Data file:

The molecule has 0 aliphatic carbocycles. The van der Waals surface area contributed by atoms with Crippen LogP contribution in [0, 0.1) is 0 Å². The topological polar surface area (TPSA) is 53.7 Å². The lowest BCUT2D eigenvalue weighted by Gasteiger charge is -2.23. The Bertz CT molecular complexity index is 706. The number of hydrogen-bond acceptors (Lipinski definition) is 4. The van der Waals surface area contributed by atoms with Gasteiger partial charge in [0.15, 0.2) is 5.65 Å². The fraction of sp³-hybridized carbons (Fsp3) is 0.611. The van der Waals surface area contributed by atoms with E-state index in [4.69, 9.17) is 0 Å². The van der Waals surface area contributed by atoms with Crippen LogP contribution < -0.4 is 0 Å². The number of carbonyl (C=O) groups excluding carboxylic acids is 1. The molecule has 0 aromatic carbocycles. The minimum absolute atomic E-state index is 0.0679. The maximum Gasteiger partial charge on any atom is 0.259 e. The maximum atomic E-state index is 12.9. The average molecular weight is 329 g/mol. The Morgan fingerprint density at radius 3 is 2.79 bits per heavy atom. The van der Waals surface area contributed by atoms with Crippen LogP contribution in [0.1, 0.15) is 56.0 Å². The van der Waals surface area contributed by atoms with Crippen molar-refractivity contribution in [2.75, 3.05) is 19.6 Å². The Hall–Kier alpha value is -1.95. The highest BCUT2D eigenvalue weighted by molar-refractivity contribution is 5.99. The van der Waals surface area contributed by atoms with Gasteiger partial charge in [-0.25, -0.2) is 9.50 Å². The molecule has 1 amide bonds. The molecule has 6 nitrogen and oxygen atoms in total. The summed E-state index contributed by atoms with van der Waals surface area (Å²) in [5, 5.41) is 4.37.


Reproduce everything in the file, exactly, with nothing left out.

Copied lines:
The molecule has 0 aliphatic carbocycles. The van der Waals surface area contributed by atoms with Crippen LogP contribution in [0, 0.1) is 0 Å². The topological polar surface area (TPSA) is 53.7 Å². The lowest BCUT2D eigenvalue weighted by Gasteiger charge is -2.23. The Bertz CT molecular complexity index is 706. The number of hydrogen-bond acceptors (Lipinski definition) is 4. The van der Waals surface area contributed by atoms with Gasteiger partial charge in [0.15, 0.2) is 5.65 Å². The fraction of sp³-hybridized carbons (Fsp3) is 0.611. The van der Waals surface area contributed by atoms with E-state index in [4.69, 9.17) is 0 Å². The van der Waals surface area contributed by atoms with Crippen LogP contribution < -0.4 is 0 Å². The number of carbonyl (C=O) groups excluding carboxylic acids is 1. The molecule has 0 aromatic carbocycles. The minimum absolute atomic E-state index is 0.0679. The maximum Gasteiger partial charge on any atom is 0.259 e. The maximum atomic E-state index is 12.9. The average molecular weight is 329 g/mol. The Morgan fingerprint density at radius 3 is 2.79 bits per heavy atom. The van der Waals surface area contributed by atoms with Crippen LogP contribution in [0.1, 0.15) is 56.0 Å². The van der Waals surface area contributed by atoms with Crippen molar-refractivity contribution in [2.75, 3.05) is 19.6 Å². The Hall–Kier alpha value is -1.95. The highest BCUT2D eigenvalue weighted by molar-refractivity contribution is 5.99. The van der Waals surface area contributed by atoms with Gasteiger partial charge in [-0.25, -0.2) is 9.50 Å². The molecule has 1 amide bonds. The molecule has 6 nitrogen and oxygen atoms in total. The summed E-state index contributed by atoms with van der Waals surface area (Å²) in [5, 5.41) is 4.37.